3 Augmented Reality Frameworks for Windows Phone

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3 Augmented Reality Frameworks for Windows Phone

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Augmented reality (AR) solutions and projects are seen as that next step for a user interface or experience that melds technology with the real world. With the embedding of AR camera features in devices such as the Nintendo 3DS (and you don’t even need to buy a game to play around with it), GPS recognition systems, and audio detection, AR is slowly becoming mainstream.

While the reality is that AR is perceived (by developers at least) as just too difficult or cumbersome to implement, thanks to the developer community, this just isn’t the case. This article walks through what features are available with AR, explains terminology, and provides a high-level comparison of some of the premiere frameworks for use on Windows Phone.

Newcomers: Download the Windows Phone Toolkit for Free!

Descriptions of types

This section details the three core concepts of AR where we take input from the real world and merge that into the app experience.

·      3D space

 AR frameworks need to understand the 3D space of the world you are viewing and potentially manipulating. These principles are the same for 3D games.

With 3D space types of AR, you are applying a 3D representation of what you are displaying proportional to the view through a normal camera based on either the axis that the device is being held or the position of objects in the real world.  This could be deforming the video image or simply overlaying an object or image on top of the video.  Interaction is important, whether manipulating the 3D view or just interacting with it.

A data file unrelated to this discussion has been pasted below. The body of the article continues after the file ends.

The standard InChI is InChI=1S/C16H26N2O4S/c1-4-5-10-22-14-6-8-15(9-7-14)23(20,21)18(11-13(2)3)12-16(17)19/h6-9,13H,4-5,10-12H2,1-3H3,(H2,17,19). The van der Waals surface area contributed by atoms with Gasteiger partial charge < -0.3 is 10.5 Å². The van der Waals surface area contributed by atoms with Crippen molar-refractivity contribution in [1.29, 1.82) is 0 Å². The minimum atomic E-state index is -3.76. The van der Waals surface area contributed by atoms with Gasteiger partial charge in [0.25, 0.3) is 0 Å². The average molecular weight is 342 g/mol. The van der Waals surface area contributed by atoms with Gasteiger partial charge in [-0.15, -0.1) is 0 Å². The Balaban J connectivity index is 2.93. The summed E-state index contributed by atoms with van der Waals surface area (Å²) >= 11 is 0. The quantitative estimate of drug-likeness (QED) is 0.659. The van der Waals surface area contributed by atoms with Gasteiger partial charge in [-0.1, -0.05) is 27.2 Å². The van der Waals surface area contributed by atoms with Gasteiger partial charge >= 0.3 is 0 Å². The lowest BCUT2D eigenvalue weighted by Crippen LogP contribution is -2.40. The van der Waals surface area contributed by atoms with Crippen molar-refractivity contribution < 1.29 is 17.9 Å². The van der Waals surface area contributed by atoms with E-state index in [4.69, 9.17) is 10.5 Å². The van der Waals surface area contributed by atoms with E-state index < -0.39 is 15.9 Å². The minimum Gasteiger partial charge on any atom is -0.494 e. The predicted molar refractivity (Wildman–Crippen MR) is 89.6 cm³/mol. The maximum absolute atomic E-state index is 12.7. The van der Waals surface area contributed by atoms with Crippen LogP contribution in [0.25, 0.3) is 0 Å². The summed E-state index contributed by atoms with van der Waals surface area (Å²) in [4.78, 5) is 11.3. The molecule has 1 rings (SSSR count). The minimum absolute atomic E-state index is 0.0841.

3D space is important because you are trying to meld a 3D view through a camera with an artificial 3D view generated by the app or game. In most cases, this is achieved by just AR markers or special or feature recognition in advanced cases, which is described in the next section.  Knowing where you are and what you are looking at in relation to what you are intending to display is key.

·      Video recognition 

A more advanced AR system recognizes what it  reads from the video input by depth / motion or definition.

The simplest recognition method is to use some kind of fixed image (commonly referred to as an AR card / marker), which varies from a QR code image or strongly colored image like the 3DS AR cards.  A definitive image is key so the software easily recognizes where in the camera view the image is and what its current orientation is.

More advanced systems can actually recognize the world without the use of such cards. These systems can recognize features such as faces (as commonly used in modern-day cameras) and also depth (usually with the aid of IR depth reading cameras, like the Kinect). However, these systems generally require complex algorithms and, more importantly, power—both CPU and electric, both of which are limited on most mobile form factors.  In many cases, this level of AR isn’t needed and can be achieved with the simpler solution using fixed images.

One of the more fascinating projects I’ve seen using this approach is the display of the final construction of a shopping center on a handheld device / tablet. This display allows you to virtually walk around the site and see the constructed building before it’s even built.

·      Geo position

Another slant on the AR world is an object’s exact location in relation to where the camera or person is in the real world. This uses the GPS coordinate of the object in relation to the GPS coordinate of the user and the direction he or she is facing. Most applications that employ this create a collection of places (like restaurants and gas stations) and display icons or images when the camera is facingthe user’s general direction. Implementations also use nearby surroundings to alter the view or game world as the player is using it.  For example, a Hangman-style game may search for points of interest near the player and then offer up words relating to them (e.g., food items, if near a supermarket, or sports celebrities if near a sports stadium).

On platforms like Android and iOS where an application can be running continually in the background, the app can alert the user when he or she is near a place and can provide related information. Just because the user isn’t using a video feed at the time, the app can still recognize that person’s surroundings. Such techniques have been used a lot in GeoTracking projects.

The Toolkits

When deciding to implement AR into your app or game (or when considering the design of your app/game), it’s important to choose a framework that is best geared to assist you to meet your goals.